The last 12 to 18 months have seen “a strong and growing trend for families to band together under one roof or [through] an independent service provider that creates a secure online network,” adds Marc Halsema, managing director of global family office services at Fieldpoint Private in New York. Direct private equity deals offer financial transparency, Halsema says, as well as the opportunity to manage or supervise a company in which a family office takes a stake.
In Los Angeles, Tami Kautzman is the chief executive and founding member of Family Chateaux, which she describes as a “bespoke service” for approximately 50 family offices. She does not publicly market the organization, which was founded in 2014. Kautzman usually has around 25 active deals that reflect the typical mix of family office investments: real estate (the most deals), consumer products, technology and health care, as well as clean/alternative energy and financial tech (the fewest deals). “I’m just creating access,” Kautzman tells OZY. “I’m there to increase their network.”
Kautzman notes another perk offered by online groups: the end of the family office tradition of trudging to annual networking conferences and conventions in stuffy hotels to meet, greet and (occasionally) squabble with family members and other ultrarich clans. “Many [families] don’t want to go out and meet people,” says Kautzman, who sees online forums as offering connections minus the drama.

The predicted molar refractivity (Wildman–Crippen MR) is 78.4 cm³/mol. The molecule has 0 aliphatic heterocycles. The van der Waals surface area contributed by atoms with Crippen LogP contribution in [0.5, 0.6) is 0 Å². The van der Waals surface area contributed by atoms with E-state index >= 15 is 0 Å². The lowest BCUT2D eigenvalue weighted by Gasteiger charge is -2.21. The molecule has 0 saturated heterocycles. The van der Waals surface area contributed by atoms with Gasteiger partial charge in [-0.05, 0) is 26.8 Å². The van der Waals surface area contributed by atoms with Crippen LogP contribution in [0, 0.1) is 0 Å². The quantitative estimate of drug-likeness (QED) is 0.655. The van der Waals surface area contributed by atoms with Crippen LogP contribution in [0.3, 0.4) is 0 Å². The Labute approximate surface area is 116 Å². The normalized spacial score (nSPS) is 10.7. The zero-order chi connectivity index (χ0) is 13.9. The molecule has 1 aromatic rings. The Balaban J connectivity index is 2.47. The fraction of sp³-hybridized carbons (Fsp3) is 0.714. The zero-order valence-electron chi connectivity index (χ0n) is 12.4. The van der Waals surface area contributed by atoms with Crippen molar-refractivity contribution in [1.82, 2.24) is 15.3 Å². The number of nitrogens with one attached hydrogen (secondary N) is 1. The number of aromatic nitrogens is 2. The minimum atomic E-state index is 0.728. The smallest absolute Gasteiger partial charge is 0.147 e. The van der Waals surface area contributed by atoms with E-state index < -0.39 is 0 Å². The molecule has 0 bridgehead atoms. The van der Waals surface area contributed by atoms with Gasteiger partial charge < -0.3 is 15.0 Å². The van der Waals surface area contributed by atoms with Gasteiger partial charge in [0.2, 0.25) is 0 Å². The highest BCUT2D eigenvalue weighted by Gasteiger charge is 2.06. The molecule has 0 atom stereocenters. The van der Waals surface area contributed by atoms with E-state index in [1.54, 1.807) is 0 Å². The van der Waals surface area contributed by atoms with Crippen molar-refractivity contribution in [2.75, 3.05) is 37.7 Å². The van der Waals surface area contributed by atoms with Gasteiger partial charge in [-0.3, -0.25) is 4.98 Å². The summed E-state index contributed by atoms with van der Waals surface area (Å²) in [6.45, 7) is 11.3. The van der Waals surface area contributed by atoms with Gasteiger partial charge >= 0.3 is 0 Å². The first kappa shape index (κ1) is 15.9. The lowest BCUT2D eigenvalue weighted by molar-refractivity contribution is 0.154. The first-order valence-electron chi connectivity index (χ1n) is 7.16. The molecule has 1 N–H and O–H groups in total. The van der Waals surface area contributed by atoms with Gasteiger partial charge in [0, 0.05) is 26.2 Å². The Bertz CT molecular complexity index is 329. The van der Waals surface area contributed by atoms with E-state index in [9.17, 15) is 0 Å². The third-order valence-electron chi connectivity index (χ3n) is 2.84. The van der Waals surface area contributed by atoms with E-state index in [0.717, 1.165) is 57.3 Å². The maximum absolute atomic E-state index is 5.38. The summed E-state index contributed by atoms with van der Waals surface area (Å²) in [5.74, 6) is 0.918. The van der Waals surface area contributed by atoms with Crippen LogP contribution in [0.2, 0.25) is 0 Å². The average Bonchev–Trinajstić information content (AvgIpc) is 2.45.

Who you meet virtually, however, is still as important. Psychographics — the study of people according to their attitudes and aspirations — is essential to the success of the family office version of Facebook. “People who think they know it all make very poor members,” says FOX president Alexandre Monnier. “The last thing you want is someone in the room or someone online telling someone else they are doing this or that wrong.” Monnier says he cherry-picks candidates, and if he has any doubt whether they would fit in, he discourages them from joining.
Family Chateaux shares deals on its private platform sourced from within the private family office community. Kautzman notes, however, that due diligence remains the responsibility of the family office. Michael Zeuner, managing partner at WE Family Offices, which represents nearly 75 families with approximately $6 billion in assets under advisement, says that’s where the problem lies. “They are platforms that are funded by the firms [or] individuals representing the sellers,” Zeuner says, “and they have no fiduciary responsibility to the investors. Just because something is offered on a digital platform doesn’t mean it’s a sound investment.”
It turns out that even for superwealthy families wheeling and dealing in private digital clubs, the old adage still applies: Caveat emptor — let the buyer beware.